More recently, mathematicians and physicists have expanded the effort to connect theory and observation to a broad array of wrinkling situations, geometries and materials. “This has been going on for about the last 10 years, where we’re doing experiments first and then trying to find the theory to understand them,” said the mathematician Dominic Vella of the University of Oxford. “It’s only recently that we’ve started to have a proper understanding.”
Ian Tobasco has developed a theory that mathematically describes the kinds of wrinkles that emerge when curved surfaces are pressed flat.
There have been exciting milestones. In 2015, Pedro Reis, a mechanical engineer at the Massachusetts Institute of Technology, described physical laws for the geometric patterns that form on deflated silicon balls. His work connected those wrinkles to the thickness of the inner and outer layers of the elastic material. Reis also noted that wrinkles, instead of being considered defects, might offer opportunities to design novel mechanical behaviors. Then in 2017, Vella led the analysis of the wrinkling instabilities of a thin elastic film under pressure, characterizing how the number of wrinkles changed according to the depth of the initial poke and other specific details.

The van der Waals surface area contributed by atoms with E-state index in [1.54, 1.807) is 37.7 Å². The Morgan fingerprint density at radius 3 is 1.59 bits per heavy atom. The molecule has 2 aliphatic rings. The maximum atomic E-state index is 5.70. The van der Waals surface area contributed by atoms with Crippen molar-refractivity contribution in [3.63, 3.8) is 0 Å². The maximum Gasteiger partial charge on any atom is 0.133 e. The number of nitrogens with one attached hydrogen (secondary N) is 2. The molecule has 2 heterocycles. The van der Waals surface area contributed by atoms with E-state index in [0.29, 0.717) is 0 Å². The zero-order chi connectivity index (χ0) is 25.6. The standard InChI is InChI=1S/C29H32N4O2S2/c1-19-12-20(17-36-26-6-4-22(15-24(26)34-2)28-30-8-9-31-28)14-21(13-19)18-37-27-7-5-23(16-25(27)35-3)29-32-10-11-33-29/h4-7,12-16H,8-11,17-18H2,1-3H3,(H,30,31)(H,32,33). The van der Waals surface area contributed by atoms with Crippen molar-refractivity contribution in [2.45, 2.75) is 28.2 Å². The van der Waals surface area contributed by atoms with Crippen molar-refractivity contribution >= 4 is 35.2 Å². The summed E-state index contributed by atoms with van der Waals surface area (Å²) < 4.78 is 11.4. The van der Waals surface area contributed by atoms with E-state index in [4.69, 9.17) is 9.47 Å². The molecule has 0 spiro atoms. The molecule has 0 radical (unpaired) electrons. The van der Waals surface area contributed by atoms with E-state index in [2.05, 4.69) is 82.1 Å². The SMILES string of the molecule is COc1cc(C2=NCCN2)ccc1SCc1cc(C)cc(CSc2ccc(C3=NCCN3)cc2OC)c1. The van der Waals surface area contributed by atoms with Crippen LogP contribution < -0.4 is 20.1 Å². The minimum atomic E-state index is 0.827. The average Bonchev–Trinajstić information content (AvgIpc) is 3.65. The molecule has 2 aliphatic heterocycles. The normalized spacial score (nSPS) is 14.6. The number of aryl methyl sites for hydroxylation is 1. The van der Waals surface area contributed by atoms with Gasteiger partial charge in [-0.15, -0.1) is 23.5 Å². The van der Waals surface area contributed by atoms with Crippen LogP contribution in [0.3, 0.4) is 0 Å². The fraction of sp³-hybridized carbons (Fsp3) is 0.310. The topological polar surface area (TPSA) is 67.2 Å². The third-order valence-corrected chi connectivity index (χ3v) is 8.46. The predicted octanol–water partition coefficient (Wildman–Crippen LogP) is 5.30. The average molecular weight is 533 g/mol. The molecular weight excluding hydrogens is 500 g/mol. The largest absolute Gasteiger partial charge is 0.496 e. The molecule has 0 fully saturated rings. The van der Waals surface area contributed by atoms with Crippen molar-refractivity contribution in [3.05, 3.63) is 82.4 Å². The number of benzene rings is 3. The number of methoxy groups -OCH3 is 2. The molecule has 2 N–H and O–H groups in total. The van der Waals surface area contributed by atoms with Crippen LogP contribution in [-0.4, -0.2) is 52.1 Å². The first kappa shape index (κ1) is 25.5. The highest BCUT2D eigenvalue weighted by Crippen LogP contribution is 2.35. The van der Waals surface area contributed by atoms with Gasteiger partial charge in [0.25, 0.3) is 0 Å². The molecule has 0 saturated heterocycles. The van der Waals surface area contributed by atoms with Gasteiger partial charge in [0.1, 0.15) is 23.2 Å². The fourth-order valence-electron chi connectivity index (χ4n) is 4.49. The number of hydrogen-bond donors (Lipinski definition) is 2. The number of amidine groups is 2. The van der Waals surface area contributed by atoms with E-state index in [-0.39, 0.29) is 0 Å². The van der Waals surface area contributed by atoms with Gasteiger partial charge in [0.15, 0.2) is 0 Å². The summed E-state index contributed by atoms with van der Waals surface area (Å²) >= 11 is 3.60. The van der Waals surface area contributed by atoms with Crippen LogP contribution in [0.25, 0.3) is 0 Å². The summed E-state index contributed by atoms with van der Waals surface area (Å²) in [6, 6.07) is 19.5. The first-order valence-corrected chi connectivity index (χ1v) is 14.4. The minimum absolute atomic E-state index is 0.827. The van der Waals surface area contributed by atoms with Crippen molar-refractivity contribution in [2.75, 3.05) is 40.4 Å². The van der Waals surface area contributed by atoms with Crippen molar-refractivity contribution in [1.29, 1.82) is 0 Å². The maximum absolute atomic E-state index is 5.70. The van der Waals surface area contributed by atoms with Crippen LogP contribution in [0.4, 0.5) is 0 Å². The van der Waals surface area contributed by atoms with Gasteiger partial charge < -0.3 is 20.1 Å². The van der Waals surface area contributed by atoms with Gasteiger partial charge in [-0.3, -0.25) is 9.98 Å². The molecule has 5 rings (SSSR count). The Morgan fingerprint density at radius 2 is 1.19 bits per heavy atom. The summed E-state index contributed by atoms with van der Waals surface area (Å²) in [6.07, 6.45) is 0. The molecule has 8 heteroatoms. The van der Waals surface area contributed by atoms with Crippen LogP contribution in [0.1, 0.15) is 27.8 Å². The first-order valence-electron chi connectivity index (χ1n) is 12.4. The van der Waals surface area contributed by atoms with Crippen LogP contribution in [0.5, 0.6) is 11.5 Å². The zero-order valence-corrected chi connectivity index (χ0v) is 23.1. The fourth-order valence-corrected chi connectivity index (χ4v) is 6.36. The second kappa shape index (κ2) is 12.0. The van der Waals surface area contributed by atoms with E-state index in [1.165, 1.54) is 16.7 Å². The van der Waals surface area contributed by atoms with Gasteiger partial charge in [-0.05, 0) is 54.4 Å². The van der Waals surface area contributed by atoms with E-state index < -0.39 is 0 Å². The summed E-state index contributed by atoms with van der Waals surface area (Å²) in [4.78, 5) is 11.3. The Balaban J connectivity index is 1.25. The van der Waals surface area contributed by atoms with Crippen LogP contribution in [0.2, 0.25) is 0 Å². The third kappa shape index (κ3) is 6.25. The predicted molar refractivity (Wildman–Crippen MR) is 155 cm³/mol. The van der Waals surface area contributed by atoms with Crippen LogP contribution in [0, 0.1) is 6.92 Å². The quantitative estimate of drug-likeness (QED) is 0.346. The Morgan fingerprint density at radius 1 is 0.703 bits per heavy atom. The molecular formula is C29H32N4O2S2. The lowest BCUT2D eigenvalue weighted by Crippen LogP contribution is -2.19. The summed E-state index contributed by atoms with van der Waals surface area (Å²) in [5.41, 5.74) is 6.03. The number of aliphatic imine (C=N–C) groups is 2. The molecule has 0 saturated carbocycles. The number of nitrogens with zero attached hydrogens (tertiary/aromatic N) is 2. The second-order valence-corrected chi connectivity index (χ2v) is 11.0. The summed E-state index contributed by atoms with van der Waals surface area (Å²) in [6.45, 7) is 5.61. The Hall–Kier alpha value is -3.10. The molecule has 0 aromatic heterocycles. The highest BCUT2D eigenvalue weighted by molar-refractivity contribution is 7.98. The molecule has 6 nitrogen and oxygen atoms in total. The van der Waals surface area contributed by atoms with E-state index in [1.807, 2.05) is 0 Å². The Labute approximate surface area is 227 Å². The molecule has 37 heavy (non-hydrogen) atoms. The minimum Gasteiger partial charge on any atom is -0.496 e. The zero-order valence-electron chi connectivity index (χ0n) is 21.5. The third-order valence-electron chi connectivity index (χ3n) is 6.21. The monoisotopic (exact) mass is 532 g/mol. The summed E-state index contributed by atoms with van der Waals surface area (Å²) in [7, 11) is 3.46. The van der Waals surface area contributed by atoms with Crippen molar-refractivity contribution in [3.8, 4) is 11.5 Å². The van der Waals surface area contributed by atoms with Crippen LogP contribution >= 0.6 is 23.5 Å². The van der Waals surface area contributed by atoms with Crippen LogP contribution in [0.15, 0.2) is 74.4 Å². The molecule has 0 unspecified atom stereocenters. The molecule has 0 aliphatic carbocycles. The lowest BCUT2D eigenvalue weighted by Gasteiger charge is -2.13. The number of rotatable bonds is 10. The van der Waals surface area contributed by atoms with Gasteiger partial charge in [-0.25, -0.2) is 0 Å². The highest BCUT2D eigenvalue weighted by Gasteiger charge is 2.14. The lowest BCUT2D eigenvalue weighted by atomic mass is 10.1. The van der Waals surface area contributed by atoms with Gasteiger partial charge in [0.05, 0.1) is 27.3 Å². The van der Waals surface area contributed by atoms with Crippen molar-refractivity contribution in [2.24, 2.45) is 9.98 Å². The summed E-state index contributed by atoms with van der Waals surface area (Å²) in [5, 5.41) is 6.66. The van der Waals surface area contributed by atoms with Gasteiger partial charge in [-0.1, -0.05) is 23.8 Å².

But these developments still only solved pieces of the problem. For a more general mathematical understanding of how wrinkles form, a different approach was necessary. Tobasco would be the one to move it forward.
When he was younger, Tobasco thought he’d go into aerospace engineering. He graduated from the University of Michigan in 2011 with a bachelor’s degree in the field, but by that point he had already been drawn into thinking deeply about mathematical reasoning and physical systems. He earned a doctorate in math, but he blames Joey Paulsen, a physicist now at Syracuse University, for setting him on the specific path of wrinkles.